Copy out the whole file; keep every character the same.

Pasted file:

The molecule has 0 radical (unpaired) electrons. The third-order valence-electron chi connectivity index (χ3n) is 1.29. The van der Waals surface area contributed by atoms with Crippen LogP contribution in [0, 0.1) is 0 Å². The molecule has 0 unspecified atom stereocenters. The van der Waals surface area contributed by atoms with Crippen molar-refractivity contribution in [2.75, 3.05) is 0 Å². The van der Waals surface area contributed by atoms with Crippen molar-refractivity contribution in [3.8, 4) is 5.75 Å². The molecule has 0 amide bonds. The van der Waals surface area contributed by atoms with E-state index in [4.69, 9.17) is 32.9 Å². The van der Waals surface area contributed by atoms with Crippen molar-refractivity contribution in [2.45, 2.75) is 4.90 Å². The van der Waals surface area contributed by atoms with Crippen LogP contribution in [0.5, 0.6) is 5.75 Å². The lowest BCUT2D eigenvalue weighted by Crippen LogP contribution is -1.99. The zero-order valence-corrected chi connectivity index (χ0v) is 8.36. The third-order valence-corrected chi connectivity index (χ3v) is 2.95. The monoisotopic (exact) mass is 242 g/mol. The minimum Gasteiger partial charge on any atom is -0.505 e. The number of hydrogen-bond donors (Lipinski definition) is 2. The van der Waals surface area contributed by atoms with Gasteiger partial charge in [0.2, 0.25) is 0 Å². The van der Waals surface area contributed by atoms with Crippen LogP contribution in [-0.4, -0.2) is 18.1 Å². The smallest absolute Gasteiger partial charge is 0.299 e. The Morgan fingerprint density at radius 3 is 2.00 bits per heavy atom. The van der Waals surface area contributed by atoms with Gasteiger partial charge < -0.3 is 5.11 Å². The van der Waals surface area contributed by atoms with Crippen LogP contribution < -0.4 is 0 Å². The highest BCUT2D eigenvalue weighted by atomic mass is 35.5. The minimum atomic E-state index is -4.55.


The molecule has 0 radical (unpaired) electrons. The third-order valence-electron chi connectivity index (χ3n) is 1.29. The van der Waals surface area contributed by atoms with Crippen LogP contribution in [0, 0.1) is 0 Å². The molecule has 0 unspecified atom stereocenters. The van der Waals surface area contributed by atoms with Crippen molar-refractivity contribution in [2.75, 3.05) is 0 Å². The van der Waals surface area contributed by atoms with Crippen molar-refractivity contribution in [3.8, 4) is 5.75 Å². The molecule has 0 amide bonds. The van der Waals surface area contributed by atoms with E-state index in [4.69, 9.17) is 32.9 Å². The van der Waals surface area contributed by atoms with Crippen molar-refractivity contribution in [2.45, 2.75) is 4.90 Å². The van der Waals surface area contributed by atoms with Crippen LogP contribution in [0.5, 0.6) is 5.75 Å². The lowest BCUT2D eigenvalue weighted by Crippen LogP contribution is -1.99. The zero-order valence-corrected chi connectivity index (χ0v) is 8.36. The third-order valence-corrected chi connectivity index (χ3v) is 2.95. The monoisotopic (exact) mass is 242 g/mol. The minimum Gasteiger partial charge on any atom is -0.505 e. The number of hydrogen-bond donors (Lipinski definition) is 2. The van der Waals surface area contributed by atoms with Gasteiger partial charge in [0.2, 0.25) is 0 Å². The van der Waals surface area contributed by atoms with Crippen LogP contribution in [-0.4, -0.2) is 18.1 Å². The smallest absolute Gasteiger partial charge is 0.299 e. The Morgan fingerprint density at radius 3 is 2.00 bits per heavy atom. The van der Waals surface area contributed by atoms with Gasteiger partial charge < -0.3 is 5.11 Å². The van der Waals surface area contributed by atoms with Crippen LogP contribution < -0.4 is 0 Å². The highest BCUT2D eigenvalue weighted by atomic mass is 35.5. The minimum atomic E-state index is -4.55.